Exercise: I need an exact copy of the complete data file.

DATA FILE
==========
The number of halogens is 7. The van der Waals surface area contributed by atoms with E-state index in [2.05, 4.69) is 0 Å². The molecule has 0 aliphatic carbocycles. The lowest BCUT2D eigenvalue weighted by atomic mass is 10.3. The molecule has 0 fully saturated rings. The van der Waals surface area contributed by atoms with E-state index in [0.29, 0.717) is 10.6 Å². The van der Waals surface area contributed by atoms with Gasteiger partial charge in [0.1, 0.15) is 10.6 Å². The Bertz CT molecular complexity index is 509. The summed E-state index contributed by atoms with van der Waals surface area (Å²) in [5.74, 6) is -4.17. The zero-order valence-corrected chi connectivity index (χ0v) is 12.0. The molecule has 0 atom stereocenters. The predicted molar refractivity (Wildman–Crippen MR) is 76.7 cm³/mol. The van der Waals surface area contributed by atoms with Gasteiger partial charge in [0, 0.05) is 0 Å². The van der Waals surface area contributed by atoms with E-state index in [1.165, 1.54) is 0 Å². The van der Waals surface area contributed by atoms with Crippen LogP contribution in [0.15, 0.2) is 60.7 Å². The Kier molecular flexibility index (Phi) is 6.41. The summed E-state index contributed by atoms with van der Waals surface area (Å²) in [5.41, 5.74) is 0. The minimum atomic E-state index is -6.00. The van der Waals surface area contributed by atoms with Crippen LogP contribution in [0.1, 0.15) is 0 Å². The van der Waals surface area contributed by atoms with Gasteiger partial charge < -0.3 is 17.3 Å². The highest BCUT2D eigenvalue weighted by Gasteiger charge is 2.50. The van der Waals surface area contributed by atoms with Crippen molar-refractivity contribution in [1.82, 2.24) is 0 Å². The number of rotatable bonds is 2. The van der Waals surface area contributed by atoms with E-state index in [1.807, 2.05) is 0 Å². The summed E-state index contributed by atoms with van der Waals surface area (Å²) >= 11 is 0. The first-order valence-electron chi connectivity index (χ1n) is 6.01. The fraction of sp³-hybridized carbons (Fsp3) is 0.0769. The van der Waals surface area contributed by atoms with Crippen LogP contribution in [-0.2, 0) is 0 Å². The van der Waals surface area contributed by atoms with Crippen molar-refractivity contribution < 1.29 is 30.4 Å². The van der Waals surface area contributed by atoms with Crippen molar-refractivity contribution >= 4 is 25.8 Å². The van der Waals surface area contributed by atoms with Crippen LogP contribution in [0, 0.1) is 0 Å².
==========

The number of halogens is 7. The van der Waals surface area contributed by atoms with E-state index in [2.05, 4.69) is 0 Å². The molecule has 0 aliphatic carbocycles. The lowest BCUT2D eigenvalue weighted by atomic mass is 10.3. The molecule has 0 fully saturated rings. The van der Waals surface area contributed by atoms with E-state index in [0.29, 0.717) is 10.6 Å². The van der Waals surface area contributed by atoms with Gasteiger partial charge in [0.1, 0.15) is 10.6 Å². The Bertz CT molecular complexity index is 509. The summed E-state index contributed by atoms with van der Waals surface area (Å²) in [5.74, 6) is -4.17. The zero-order valence-corrected chi connectivity index (χ0v) is 12.0. The molecule has 0 atom stereocenters. The predicted molar refractivity (Wildman–Crippen MR) is 76.7 cm³/mol. The van der Waals surface area contributed by atoms with Gasteiger partial charge in [0, 0.05) is 0 Å². The van der Waals surface area contributed by atoms with E-state index in [1.165, 1.54) is 0 Å². The van der Waals surface area contributed by atoms with Crippen LogP contribution in [0.15, 0.2) is 60.7 Å². The Kier molecular flexibility index (Phi) is 6.41. The summed E-state index contributed by atoms with van der Waals surface area (Å²) in [5.41, 5.74) is 0. The minimum atomic E-state index is -6.00. The van der Waals surface area contributed by atoms with Crippen LogP contribution in [0.1, 0.15) is 0 Å². The van der Waals surface area contributed by atoms with Gasteiger partial charge < -0.3 is 17.3 Å². The highest BCUT2D eigenvalue weighted by Gasteiger charge is 2.50. The van der Waals surface area contributed by atoms with Crippen molar-refractivity contribution in [1.82, 2.24) is 0 Å². The number of rotatable bonds is 2. The van der Waals surface area contributed by atoms with E-state index in [1.807, 2.05) is 0 Å². The summed E-state index contributed by atoms with van der Waals surface area (Å²) >= 11 is 0. The first-order valence-electron chi connectivity index (χ1n) is 6.01. The fraction of sp³-hybridized carbons (Fsp3) is 0.0769. The van der Waals surface area contributed by atoms with Crippen LogP contribution in [-0.2, 0) is 0 Å². The van der Waals surface area contributed by atoms with Crippen molar-refractivity contribution < 1.29 is 30.4 Å². The van der Waals surface area contributed by atoms with Crippen molar-refractivity contribution >= 4 is 25.8 Å². The van der Waals surface area contributed by atoms with Crippen LogP contribution in [0, 0.1) is 0 Å².